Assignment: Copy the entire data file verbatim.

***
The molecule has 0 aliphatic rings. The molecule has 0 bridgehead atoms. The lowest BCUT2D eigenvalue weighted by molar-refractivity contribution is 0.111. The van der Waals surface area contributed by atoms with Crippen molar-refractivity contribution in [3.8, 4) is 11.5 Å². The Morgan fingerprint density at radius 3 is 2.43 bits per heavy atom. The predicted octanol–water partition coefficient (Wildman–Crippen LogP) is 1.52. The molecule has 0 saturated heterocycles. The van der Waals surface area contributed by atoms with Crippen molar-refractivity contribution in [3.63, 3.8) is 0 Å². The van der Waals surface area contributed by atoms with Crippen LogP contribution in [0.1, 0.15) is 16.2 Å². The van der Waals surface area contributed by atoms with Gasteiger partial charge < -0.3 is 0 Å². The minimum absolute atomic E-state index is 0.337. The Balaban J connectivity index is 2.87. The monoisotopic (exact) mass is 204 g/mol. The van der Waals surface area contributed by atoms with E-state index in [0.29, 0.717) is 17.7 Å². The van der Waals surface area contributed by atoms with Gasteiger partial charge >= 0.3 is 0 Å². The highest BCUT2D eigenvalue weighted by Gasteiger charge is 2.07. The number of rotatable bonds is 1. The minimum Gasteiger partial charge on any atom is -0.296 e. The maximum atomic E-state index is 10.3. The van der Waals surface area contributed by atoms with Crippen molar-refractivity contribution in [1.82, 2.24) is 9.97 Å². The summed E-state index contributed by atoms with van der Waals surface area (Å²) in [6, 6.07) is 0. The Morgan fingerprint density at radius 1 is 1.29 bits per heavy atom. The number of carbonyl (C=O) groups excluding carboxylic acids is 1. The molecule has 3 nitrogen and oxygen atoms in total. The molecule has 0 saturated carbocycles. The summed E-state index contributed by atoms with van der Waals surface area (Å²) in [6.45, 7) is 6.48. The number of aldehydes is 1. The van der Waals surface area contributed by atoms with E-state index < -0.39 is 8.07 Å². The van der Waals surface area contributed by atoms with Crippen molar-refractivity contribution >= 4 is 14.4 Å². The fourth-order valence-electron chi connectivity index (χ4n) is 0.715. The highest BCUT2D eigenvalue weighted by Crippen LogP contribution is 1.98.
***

The molecule has 0 aliphatic rings. The molecule has 0 bridgehead atoms. The lowest BCUT2D eigenvalue weighted by molar-refractivity contribution is 0.111. The van der Waals surface area contributed by atoms with Crippen molar-refractivity contribution in [3.8, 4) is 11.5 Å². The Morgan fingerprint density at radius 3 is 2.43 bits per heavy atom. The predicted octanol–water partition coefficient (Wildman–Crippen LogP) is 1.52. The molecule has 0 saturated heterocycles. The van der Waals surface area contributed by atoms with Crippen molar-refractivity contribution in [3.63, 3.8) is 0 Å². The van der Waals surface area contributed by atoms with Crippen LogP contribution in [0.1, 0.15) is 16.2 Å². The van der Waals surface area contributed by atoms with Gasteiger partial charge < -0.3 is 0 Å². The minimum absolute atomic E-state index is 0.337. The Balaban J connectivity index is 2.87. The monoisotopic (exact) mass is 204 g/mol. The van der Waals surface area contributed by atoms with E-state index in [0.29, 0.717) is 17.7 Å². The van der Waals surface area contributed by atoms with Gasteiger partial charge >= 0.3 is 0 Å². The highest BCUT2D eigenvalue weighted by Gasteiger charge is 2.07. The number of rotatable bonds is 1. The minimum Gasteiger partial charge on any atom is -0.296 e. The maximum atomic E-state index is 10.3. The van der Waals surface area contributed by atoms with Crippen molar-refractivity contribution in [1.82, 2.24) is 9.97 Å². The summed E-state index contributed by atoms with van der Waals surface area (Å²) in [6, 6.07) is 0. The Morgan fingerprint density at radius 1 is 1.29 bits per heavy atom. The number of carbonyl (C=O) groups excluding carboxylic acids is 1. The molecule has 3 nitrogen and oxygen atoms in total. The molecule has 0 saturated carbocycles. The summed E-state index contributed by atoms with van der Waals surface area (Å²) in [6.45, 7) is 6.48. The number of aldehydes is 1. The van der Waals surface area contributed by atoms with E-state index < -0.39 is 8.07 Å². The van der Waals surface area contributed by atoms with Crippen molar-refractivity contribution >= 4 is 14.4 Å². The fourth-order valence-electron chi connectivity index (χ4n) is 0.715. The highest BCUT2D eigenvalue weighted by Crippen LogP contribution is 1.98.